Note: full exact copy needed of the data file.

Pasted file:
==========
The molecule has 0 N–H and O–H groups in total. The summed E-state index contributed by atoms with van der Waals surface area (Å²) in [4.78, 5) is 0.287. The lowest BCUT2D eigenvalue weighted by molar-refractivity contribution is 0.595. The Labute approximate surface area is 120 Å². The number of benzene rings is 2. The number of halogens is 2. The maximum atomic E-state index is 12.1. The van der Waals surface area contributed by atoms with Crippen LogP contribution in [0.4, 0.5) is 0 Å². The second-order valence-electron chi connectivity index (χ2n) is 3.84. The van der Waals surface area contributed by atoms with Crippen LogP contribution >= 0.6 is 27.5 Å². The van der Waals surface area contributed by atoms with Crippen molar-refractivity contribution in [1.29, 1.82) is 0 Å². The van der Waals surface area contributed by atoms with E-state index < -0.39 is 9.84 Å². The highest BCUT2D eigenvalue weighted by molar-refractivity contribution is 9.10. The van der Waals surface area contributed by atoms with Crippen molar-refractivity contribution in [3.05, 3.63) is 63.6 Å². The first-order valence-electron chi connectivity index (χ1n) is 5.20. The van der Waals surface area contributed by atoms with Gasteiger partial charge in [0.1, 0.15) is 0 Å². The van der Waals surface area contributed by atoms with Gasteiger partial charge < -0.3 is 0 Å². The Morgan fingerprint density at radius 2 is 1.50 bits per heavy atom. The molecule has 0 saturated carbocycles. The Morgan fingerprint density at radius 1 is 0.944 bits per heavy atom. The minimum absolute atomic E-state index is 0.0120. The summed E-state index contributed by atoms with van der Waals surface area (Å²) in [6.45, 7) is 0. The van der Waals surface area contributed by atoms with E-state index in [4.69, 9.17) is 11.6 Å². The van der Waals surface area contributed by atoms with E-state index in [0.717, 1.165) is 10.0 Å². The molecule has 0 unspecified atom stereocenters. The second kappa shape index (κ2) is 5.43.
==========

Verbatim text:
The molecule has 0 N–H and O–H groups in total. The summed E-state index contributed by atoms with van der Waals surface area (Å²) in [4.78, 5) is 0.287. The lowest BCUT2D eigenvalue weighted by molar-refractivity contribution is 0.595. The Labute approximate surface area is 120 Å². The number of benzene rings is 2. The number of halogens is 2. The maximum atomic E-state index is 12.1. The van der Waals surface area contributed by atoms with Crippen LogP contribution in [0.4, 0.5) is 0 Å². The second-order valence-electron chi connectivity index (χ2n) is 3.84. The van der Waals surface area contributed by atoms with Crippen LogP contribution >= 0.6 is 27.5 Å². The van der Waals surface area contributed by atoms with Crippen molar-refractivity contribution in [1.29, 1.82) is 0 Å². The van der Waals surface area contributed by atoms with E-state index < -0.39 is 9.84 Å². The highest BCUT2D eigenvalue weighted by molar-refractivity contribution is 9.10. The van der Waals surface area contributed by atoms with Crippen molar-refractivity contribution in [3.05, 3.63) is 63.6 Å². The first-order valence-electron chi connectivity index (χ1n) is 5.20. The van der Waals surface area contributed by atoms with Gasteiger partial charge in [0.1, 0.15) is 0 Å². The van der Waals surface area contributed by atoms with Gasteiger partial charge < -0.3 is 0 Å². The Morgan fingerprint density at radius 2 is 1.50 bits per heavy atom. The molecule has 0 saturated carbocycles. The Morgan fingerprint density at radius 1 is 0.944 bits per heavy atom. The minimum absolute atomic E-state index is 0.0120. The summed E-state index contributed by atoms with van der Waals surface area (Å²) in [6.45, 7) is 0. The van der Waals surface area contributed by atoms with E-state index in [4.69, 9.17) is 11.6 Å². The van der Waals surface area contributed by atoms with E-state index in [0.717, 1.165) is 10.0 Å². The molecule has 0 unspecified atom stereocenters. The second kappa shape index (κ2) is 5.43.